Local homebuilders had their busiest year in more than a decade in 2017, thanks in large part to a surge in new apartment and condominium construction, the Canada Mortgage and Housing Corp. said Tuesday.
Developers launched 7,457 housing starts last year, the highest number since at least 2004, according to CMHC records.
That’s up nearly nearly 41 per cent over last year.
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Industry watchers had predicted a rebound in housing starts in 2017 following several years of declines. When the Conservative government announced plans to reduce government spending, local consumer confidence took a hit as many residents put off major purchases such as a home.
Broken down by segment, starts of single-detached houses were up 15 per cent in 2017, year-over-year, while units in multi-residential buildings were up 56 per cent.
Nationally, housing starts in Canada hit their highest total in a decade in 2017 but are expected to slow this year, economists said.
BMO senior economist Robert Kavcic said the full-year tally of housing starts for 2017 came in at 221,000.
“Canadian homebuilding activity had its best year in a decade in 2017, backed by underlying demographic support and strengthening labour markets in the country’s largest provinces,” he wrote in a report.
However, he noted that this year the number of starts is expected to moderate closer to the 200,000 level, with a record number of units under construction to start the year.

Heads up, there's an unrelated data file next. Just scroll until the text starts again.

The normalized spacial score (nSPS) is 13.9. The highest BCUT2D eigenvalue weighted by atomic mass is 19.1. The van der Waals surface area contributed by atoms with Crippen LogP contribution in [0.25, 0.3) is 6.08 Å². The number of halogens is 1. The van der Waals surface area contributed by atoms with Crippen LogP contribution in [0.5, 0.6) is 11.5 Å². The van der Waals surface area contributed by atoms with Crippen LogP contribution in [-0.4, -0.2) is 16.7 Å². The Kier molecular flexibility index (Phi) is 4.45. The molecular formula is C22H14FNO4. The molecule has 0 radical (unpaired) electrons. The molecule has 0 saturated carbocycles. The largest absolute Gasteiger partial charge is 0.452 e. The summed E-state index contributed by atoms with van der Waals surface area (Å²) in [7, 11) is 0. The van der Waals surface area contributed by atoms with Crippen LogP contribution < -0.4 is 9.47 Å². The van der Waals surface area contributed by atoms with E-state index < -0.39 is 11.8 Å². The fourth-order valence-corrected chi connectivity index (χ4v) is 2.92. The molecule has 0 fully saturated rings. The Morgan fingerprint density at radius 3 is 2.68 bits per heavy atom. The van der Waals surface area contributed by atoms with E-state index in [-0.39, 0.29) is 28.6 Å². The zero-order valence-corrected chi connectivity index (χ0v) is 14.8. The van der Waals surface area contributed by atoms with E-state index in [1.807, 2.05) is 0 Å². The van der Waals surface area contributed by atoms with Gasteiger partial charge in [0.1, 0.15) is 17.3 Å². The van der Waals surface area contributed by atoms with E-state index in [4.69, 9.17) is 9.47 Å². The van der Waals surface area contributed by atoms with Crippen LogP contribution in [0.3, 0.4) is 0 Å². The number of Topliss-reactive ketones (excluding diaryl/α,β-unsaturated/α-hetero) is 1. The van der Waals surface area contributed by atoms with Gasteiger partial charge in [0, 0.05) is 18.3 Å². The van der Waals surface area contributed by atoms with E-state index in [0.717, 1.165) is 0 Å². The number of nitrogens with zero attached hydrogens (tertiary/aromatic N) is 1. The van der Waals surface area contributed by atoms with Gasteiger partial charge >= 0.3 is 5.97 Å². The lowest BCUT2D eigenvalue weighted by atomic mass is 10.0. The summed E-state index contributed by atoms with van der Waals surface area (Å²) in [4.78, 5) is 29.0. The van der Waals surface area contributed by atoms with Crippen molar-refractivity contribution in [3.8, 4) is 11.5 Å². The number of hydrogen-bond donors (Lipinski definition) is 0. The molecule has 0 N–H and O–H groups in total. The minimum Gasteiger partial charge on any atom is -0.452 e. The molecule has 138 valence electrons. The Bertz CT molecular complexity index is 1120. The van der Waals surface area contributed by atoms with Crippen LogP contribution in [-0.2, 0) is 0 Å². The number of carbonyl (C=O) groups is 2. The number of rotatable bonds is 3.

CMHC said the seasonally adjusted annual rate of housing starts for December 2017 came in at 216,980 units, down from 251,675 units in November. The six-month moving average for December was 226,777 compared with 226,178 in November.
The housing agency said the overall decline in the annual pace of housing starts in December came as the pace of urban starts fell 15.1 per cent to 198,132 units for the final month of last year.
The pace of multi-unit urban starts slowed 22 per cent to 135,176, while the rate of single-detached urban starts increased by 4.7 per cent to 62,956 units.
Rural starts were estimated at a seasonally adjusted annual rate of 18,848 units.
The housing market has been identified as a key risk to the economy and has been scrutinized by economists and policy-makers.
Rising interest rates and more stringent lending rules are expected to weigh on the market this year.
Royal Bank assistant chief economist Paul Ferley said the total number of starts for 2017 was up 11.4 per cent from 198,000 in 2016.
“Looking ahead, our expectation is that recent tightening of mortgage lending, further official interest rate increases in both Canada and the U.S. and current poor affordability in a number of key markets will contribute to housing starts continuing to trend lower.
“Our forecast assumes that starts will drop to 195,000 this year and 185,000 in 2019.”
– With reporting by the Canadian Press